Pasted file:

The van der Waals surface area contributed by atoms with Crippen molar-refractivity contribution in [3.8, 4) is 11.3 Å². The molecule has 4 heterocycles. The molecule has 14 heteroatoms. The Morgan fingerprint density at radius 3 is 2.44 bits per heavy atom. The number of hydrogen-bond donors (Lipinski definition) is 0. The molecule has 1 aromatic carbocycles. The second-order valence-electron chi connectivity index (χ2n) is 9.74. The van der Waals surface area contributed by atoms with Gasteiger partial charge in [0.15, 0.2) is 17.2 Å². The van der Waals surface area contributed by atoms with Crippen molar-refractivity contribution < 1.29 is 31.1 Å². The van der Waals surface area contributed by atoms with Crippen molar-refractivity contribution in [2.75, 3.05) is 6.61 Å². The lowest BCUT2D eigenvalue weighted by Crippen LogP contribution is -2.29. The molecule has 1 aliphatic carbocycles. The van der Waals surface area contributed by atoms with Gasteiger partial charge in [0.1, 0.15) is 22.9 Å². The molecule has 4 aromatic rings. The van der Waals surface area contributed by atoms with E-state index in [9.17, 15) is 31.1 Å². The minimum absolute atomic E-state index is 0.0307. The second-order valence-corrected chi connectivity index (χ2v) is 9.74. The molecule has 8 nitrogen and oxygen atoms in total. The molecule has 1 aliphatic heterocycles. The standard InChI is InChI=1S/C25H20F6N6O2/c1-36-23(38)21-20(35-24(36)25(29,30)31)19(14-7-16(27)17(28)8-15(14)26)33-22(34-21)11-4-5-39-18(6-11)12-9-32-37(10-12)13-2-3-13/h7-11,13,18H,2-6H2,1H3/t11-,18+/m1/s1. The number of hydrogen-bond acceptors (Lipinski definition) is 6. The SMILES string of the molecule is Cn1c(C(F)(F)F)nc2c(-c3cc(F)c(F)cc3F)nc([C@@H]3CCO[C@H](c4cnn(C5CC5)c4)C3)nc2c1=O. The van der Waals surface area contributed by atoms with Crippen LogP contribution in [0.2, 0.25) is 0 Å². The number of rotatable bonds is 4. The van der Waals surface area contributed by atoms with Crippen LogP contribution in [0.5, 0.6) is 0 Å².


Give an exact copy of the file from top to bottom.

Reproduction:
The van der Waals surface area contributed by atoms with Crippen molar-refractivity contribution in [3.8, 4) is 11.3 Å². The molecule has 4 heterocycles. The molecule has 14 heteroatoms. The Morgan fingerprint density at radius 3 is 2.44 bits per heavy atom. The number of hydrogen-bond donors (Lipinski definition) is 0. The molecule has 1 aromatic carbocycles. The second-order valence-electron chi connectivity index (χ2n) is 9.74. The van der Waals surface area contributed by atoms with Gasteiger partial charge in [0.15, 0.2) is 17.2 Å². The van der Waals surface area contributed by atoms with Crippen molar-refractivity contribution < 1.29 is 31.1 Å². The van der Waals surface area contributed by atoms with Crippen molar-refractivity contribution in [2.75, 3.05) is 6.61 Å². The lowest BCUT2D eigenvalue weighted by Crippen LogP contribution is -2.29. The molecule has 1 aliphatic carbocycles. The van der Waals surface area contributed by atoms with Gasteiger partial charge in [0.1, 0.15) is 22.9 Å². The molecule has 4 aromatic rings. The van der Waals surface area contributed by atoms with E-state index in [9.17, 15) is 31.1 Å². The minimum absolute atomic E-state index is 0.0307. The second-order valence-corrected chi connectivity index (χ2v) is 9.74. The molecule has 8 nitrogen and oxygen atoms in total. The molecule has 1 aliphatic heterocycles. The standard InChI is InChI=1S/C25H20F6N6O2/c1-36-23(38)21-20(35-24(36)25(29,30)31)19(14-7-16(27)17(28)8-15(14)26)33-22(34-21)11-4-5-39-18(6-11)12-9-32-37(10-12)13-2-3-13/h7-11,13,18H,2-6H2,1H3/t11-,18+/m1/s1. The number of hydrogen-bond acceptors (Lipinski definition) is 6. The SMILES string of the molecule is Cn1c(C(F)(F)F)nc2c(-c3cc(F)c(F)cc3F)nc([C@@H]3CCO[C@H](c4cnn(C5CC5)c4)C3)nc2c1=O. The van der Waals surface area contributed by atoms with Crippen LogP contribution in [0.2, 0.25) is 0 Å². The number of rotatable bonds is 4. The van der Waals surface area contributed by atoms with Crippen LogP contribution in [0.5, 0.6) is 0 Å².